Slint - Biography

Jim O’Rourke has said that the members of Slint made the music they did because they had to make it. As absurdly romantic as that idea is, it is enticing to view creative output that radiates such a powerful sense of newness as being somehow daemonic-ly ordained. Whether the guys in the band had a meta-choice in the matter or not, Slint’s music certainly sounded free of many precedents when it was first quietly released in the late 1980’s. The legacy of the band’s work has left a much different story for many of the groups that followed in Slint’s influential wake. If the tale of Creedance Clearwater Revival spawning a million bar bands is true, then its safe to assume that Slint sired its fair share of math-and-post-rockers the world over.

Slint’s roots run deep in the fertile Louisville, KY hardcore scene of the 80’s. Singer and guitarist Brian McMahan and drummer Britt Walford teamed up with singer Peter Searcy, bassist Clark Johnson and guitarist David Grubbs to form local hardcore legend Squirrel Bait. After two records of youthful exuberance, Squirrel Bait called it quits in 1987. That same year Grubbs and Johnson went on to form Bastro with John McEntire, while McMahan and Walford joined guitarist David Pajo and bassist Ethan Buckler to form Slint.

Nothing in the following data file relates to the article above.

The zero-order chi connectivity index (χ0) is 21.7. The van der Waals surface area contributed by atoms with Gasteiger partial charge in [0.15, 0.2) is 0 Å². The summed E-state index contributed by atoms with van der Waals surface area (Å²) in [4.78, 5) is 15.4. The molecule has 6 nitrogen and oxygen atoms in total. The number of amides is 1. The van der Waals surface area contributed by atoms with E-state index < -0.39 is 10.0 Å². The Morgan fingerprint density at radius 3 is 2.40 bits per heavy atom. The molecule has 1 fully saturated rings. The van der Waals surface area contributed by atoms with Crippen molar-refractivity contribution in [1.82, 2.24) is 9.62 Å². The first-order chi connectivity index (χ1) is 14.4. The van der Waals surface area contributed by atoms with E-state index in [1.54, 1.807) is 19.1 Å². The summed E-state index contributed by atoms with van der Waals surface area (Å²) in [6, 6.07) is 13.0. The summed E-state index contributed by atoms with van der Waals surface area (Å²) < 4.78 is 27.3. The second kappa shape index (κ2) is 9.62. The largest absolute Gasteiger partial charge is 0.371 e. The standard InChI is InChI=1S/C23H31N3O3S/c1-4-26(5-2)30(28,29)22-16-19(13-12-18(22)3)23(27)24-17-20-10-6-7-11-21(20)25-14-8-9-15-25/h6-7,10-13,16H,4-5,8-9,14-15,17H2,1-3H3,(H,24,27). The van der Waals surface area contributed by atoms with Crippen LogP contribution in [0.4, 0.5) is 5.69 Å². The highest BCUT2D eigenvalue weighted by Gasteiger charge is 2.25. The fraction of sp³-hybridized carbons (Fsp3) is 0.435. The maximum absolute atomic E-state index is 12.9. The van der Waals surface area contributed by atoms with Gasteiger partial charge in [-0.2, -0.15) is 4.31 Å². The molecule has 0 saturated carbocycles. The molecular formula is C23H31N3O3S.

From the band’s inception Slint was interested in producing something different than the formulaic post-Black Flag hardcore that had so inspired Squirrel Bait and the Louisville scene. “Slint came out of frustration with the music that was happening locally — there were a lot of generic punk bands then,” Pajo said in a recent interview. The music that the group created was instantly and obviously very different to what was happening around them. Focusing on shifting tempos slower than typical hardcore, a dark sense of atmosphere and syncopated rhythms defined by an extremely intense flux of tension and release created through tidal wave size volume dynamics, Slint sounded like nothing else. It’s obvious the band has roots in the minimal austerity of hardcore punk music like Minor Threat and Husker Du, but Slint’s sound is much more detailed, boasting structural conceits unheard of in American punk.